Over time, it’ll all even out

January 2022
Work Notes

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We’ve all heard that cheesy saying: teamwork makes the dream work. Teams, or a collection of individuals with different skillsets working towards a shared goal, are incredibly hard to get right. When they work well, they can feel glorious. But they are also one of the most common reasons for failure, or worse. Because they’re comprised of people, and people have individual goals, desires, baggage, idiosyncrasies, values, etc.

As I’ve started to manage teams, I’ve had to put some thought into what makes teams tick and what are the most common causes for friction (and how to overcome those). A lot of it comes down to how much one feels like they’re contributing (impact) and how that’s perceived by others around them (reward). A mismatch there can be quite the downer.

The one fundamental concept about teams that only recently began sinking in completely is that the contributions are never equally distributed. Neither is recognition. The whole point of teams is that there are no hard-drawn lines. That each one plays to their strengths but understands when to take a step back to let another member shine or lend an extra hand when someone on the team is struggling. 

So at any given point in time, teams don’t operate on an equal distribution model. They might even out over time, depending on how contributions are measured, but in the moment of measurement, someone will always be doing more, and someone will always be doing less.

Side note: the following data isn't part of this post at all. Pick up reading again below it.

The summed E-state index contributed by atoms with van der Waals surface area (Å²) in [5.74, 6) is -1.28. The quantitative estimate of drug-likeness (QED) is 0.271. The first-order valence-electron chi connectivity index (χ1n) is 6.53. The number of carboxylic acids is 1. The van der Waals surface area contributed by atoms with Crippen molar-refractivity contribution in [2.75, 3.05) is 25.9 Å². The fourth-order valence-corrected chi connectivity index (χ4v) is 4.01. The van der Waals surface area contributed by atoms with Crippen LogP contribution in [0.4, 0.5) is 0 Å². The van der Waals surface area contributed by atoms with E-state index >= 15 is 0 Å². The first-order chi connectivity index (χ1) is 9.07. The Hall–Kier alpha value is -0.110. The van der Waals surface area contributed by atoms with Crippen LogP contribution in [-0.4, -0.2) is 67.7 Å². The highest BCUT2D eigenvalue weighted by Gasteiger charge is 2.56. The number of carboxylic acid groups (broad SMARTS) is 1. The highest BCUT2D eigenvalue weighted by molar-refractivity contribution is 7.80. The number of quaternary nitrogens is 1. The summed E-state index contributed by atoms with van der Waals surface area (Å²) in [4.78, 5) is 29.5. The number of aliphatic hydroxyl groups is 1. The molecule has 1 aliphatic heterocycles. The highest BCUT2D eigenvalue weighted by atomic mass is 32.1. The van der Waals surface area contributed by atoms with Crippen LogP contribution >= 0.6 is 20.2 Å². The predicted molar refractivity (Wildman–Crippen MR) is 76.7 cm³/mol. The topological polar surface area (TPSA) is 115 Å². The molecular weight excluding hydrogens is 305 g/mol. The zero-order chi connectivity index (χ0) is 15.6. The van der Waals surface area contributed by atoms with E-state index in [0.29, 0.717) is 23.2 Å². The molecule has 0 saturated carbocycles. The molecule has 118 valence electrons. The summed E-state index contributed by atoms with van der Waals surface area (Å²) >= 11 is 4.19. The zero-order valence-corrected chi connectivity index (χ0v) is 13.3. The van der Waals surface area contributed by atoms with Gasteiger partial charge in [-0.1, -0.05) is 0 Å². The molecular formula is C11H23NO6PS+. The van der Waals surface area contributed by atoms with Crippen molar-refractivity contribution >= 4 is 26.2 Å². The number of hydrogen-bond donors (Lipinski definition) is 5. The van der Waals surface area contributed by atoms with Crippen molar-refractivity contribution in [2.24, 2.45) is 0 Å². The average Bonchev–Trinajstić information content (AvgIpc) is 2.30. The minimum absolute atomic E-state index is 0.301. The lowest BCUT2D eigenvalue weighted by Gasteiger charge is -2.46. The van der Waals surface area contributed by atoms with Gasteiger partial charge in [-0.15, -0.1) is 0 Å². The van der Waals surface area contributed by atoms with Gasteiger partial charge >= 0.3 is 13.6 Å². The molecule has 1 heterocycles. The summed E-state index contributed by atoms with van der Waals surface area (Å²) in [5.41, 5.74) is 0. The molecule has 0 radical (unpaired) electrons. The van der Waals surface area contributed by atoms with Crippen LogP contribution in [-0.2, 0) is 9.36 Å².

When we set up team agreements, I wish we’d talk about this more explicitly. Either we take this for granted, or we forget to see things with this perspective when the going gets tough. My hypothesis is that if this were more explicit, we’d have less dysfunction in our teams. It’s probably easier to manage this at a small team level but gets exponentially harder at scale.

This thought is only sinking in properly because I’ve been a huge proponent of equality in my personal life and it’s become a real struggle of late. I want most things between my partner and I divided 50-50. We pay equal rent (although we don’t make equal salaries), we split all the bills, and also try to split the chores. I did the laundry, you do the cooking. You did the pickup, I’ll do the bedtime. It feels like constant negotiation sometimes, and that’s mentally and emotionally draining. 

Luckily, my partner who has a higher EQ than I do, and can articulate her feelings quite clearly, said to me, “you know it might not seem like it right now but over the course of our lifetimes, it’ll all even out.

Like with most things that feel difficult in life, a little bit of zooming out does wonders.